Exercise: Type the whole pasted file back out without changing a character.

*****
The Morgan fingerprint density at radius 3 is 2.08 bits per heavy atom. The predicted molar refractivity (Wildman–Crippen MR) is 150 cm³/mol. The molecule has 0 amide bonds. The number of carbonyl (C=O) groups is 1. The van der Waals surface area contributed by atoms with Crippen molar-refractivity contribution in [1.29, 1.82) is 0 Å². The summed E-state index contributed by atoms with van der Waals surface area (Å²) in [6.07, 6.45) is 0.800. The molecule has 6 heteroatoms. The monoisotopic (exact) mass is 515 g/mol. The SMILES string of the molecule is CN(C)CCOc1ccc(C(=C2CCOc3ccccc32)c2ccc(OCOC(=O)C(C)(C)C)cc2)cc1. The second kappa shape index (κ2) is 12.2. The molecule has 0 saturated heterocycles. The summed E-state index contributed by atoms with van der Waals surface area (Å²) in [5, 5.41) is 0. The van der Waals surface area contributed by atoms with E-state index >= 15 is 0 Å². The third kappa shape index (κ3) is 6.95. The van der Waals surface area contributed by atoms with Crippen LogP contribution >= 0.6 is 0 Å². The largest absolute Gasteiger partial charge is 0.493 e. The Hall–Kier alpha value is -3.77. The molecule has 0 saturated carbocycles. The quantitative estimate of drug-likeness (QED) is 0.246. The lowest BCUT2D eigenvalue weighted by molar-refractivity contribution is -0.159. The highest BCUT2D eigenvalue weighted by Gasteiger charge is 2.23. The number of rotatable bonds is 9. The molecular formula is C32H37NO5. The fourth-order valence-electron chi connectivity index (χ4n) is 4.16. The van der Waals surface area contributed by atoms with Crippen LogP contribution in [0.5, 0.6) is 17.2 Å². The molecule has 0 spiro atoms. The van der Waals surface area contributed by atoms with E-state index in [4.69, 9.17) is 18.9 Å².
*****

The Morgan fingerprint density at radius 3 is 2.08 bits per heavy atom. The predicted molar refractivity (Wildman–Crippen MR) is 150 cm³/mol. The molecule has 0 amide bonds. The number of carbonyl (C=O) groups is 1. The van der Waals surface area contributed by atoms with Crippen molar-refractivity contribution in [1.29, 1.82) is 0 Å². The summed E-state index contributed by atoms with van der Waals surface area (Å²) in [6.07, 6.45) is 0.800. The molecule has 6 heteroatoms. The monoisotopic (exact) mass is 515 g/mol. The SMILES string of the molecule is CN(C)CCOc1ccc(C(=C2CCOc3ccccc32)c2ccc(OCOC(=O)C(C)(C)C)cc2)cc1. The second kappa shape index (κ2) is 12.2. The molecule has 0 saturated heterocycles. The summed E-state index contributed by atoms with van der Waals surface area (Å²) in [5, 5.41) is 0. The van der Waals surface area contributed by atoms with E-state index >= 15 is 0 Å². The third kappa shape index (κ3) is 6.95. The van der Waals surface area contributed by atoms with Crippen LogP contribution >= 0.6 is 0 Å². The largest absolute Gasteiger partial charge is 0.493 e. The Hall–Kier alpha value is -3.77. The molecule has 0 saturated carbocycles. The quantitative estimate of drug-likeness (QED) is 0.246. The lowest BCUT2D eigenvalue weighted by molar-refractivity contribution is -0.159. The highest BCUT2D eigenvalue weighted by Gasteiger charge is 2.23. The number of rotatable bonds is 9. The molecular formula is C32H37NO5. The fourth-order valence-electron chi connectivity index (χ4n) is 4.16. The van der Waals surface area contributed by atoms with Crippen LogP contribution in [0.5, 0.6) is 17.2 Å². The molecule has 0 spiro atoms. The van der Waals surface area contributed by atoms with E-state index in [4.69, 9.17) is 18.9 Å².